“If I don't win, they are gonna spend one hell of a fortune fighting me off,” he said.

He bashed Clinton for using a private email server as secretary of State and recalled the Whitewater real estate scandal dating from her husband’s years as Arkansas governor. “She’s always skirted the edge,” Trump said.

He drew laughter and tears as he continued mocking Clinton as “screaming into the microphone all the time.”

“Actually, that’s why I turned it off last night,” he said of a Clinton television appearance. “It wasn’t that she was lying about me in every single corner. I just couldn’t stand it.”

Noting his strong support among male voters and his unpopularity among women, Trump said: “I love women. Believe me, I love women. I loooove women. And you know what else? I have great respect for women. Believe me.”

His Fresno appearance drew about 200 peaceful demonstrators. In San Diego, several hundred protesters gathered in the downtown Gaslamp District, their access to the convention center blocked by dozens of police officers. 

Janitors from a local union waved mops, mothers pushed strollers and Latino activists blasted Trump with pinata effigies and Spanish-language chants.

El pueblo unido, jamas sera vencido!” (“The people united, will never be defeated!”) they yelled.

“Speak English,” some Trump supporters hollered back.

Inside, Trump nodded to the region’s large military presence, inviting veterans to join him on stage. A crowd of thousands sprawled across the vast convention floor cheered wildly as he denounced illegal immigration and trade deficits with China, Mexico and Japan.

He also rambled at length about his upcoming civil fraud trial in San Diego federal court over his defunct Trump University. Students allege they wasted their savings on worthless real estate courses.

Trump blasted the judge overseeing the case, Gonzalo Curiel, drawing loud boos when he mentioned he was appointed to the bench by President Obama.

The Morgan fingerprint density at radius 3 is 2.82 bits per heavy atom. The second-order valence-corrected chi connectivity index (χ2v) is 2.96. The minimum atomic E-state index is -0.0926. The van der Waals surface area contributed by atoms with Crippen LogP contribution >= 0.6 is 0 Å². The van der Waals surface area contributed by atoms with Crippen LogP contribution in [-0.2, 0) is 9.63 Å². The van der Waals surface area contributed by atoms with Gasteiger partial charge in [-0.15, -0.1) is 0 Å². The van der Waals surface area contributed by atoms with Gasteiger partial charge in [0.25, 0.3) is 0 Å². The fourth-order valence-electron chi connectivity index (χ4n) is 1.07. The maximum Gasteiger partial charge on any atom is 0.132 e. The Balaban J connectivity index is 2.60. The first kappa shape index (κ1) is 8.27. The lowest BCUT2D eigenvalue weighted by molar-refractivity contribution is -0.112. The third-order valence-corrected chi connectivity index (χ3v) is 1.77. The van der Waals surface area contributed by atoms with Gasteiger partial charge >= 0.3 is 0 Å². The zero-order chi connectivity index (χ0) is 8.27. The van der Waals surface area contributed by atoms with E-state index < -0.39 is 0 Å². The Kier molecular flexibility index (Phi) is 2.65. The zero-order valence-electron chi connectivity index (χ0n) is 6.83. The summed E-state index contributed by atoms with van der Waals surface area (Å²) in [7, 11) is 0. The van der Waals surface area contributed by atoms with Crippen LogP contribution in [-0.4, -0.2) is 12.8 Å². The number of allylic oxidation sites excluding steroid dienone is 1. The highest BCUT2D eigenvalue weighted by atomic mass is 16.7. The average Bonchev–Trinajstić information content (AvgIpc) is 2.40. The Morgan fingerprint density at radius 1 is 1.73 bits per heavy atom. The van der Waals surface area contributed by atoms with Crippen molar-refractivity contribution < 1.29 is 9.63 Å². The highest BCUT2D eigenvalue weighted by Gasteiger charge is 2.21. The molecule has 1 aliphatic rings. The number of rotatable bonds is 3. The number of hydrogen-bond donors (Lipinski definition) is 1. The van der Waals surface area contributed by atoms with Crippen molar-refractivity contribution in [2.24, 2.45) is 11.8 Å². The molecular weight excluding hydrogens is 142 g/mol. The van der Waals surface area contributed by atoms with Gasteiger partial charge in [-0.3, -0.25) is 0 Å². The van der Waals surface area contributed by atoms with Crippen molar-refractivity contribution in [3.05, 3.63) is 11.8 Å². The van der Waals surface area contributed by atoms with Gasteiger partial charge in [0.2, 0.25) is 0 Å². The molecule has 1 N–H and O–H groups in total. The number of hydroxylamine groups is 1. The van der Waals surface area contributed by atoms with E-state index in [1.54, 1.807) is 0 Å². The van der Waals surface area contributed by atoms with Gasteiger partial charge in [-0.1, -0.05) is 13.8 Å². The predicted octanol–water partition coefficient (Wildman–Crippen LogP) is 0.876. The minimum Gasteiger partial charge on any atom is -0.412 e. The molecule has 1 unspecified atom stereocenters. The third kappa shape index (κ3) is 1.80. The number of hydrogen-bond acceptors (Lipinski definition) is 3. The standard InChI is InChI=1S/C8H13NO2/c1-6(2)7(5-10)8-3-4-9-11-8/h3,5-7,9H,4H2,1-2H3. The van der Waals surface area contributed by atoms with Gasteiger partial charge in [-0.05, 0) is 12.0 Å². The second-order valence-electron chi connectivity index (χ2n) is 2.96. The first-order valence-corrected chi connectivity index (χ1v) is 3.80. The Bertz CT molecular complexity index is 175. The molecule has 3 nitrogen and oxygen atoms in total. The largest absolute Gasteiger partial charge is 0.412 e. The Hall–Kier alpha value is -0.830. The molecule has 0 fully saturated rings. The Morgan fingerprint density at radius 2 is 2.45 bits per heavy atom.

“The judge, who happens to be, we believe, Mexican, which is great — I think that’s fine. You know what? I think the Mexicans are going to end up loving Donald Trump when I give all these jobs, OK?… I think they’re going to love me.”

“I’m getting railroaded by the legal system,” Trump said. “Frankly, they should be ashamed.”

Clinton, by contrast, held a low-key meeting with supporters in Oakland.

Welcoming her to the Home of Chicken and Waffles, a local soul food institution, Mayor Libby Schaaf alluded to Trump’s recent description of the city as one of the most dangerous in the world.

“We are incredibly proud to have Secretary Clinton here in Oakland today,” Schaaf said. “Despite what some people say about the level of safety in this city, Oakland has made incredible gains.... We have become a tremendously safer city.”

The lengthy discussion that followed was more policy-oriented than overtly political — though Clinton implicitly hit on a recurring theme that Trump is a divider rather than uniter.

“I want to be a champion for Oakland and all the Oaklands of America, places that have challenges like any part of our country and any kind of human endeavor, but places that are coming together,” Clinton said. “We’re stronger together when we work together, when we come up with these approaches and we bring everybody to the table.”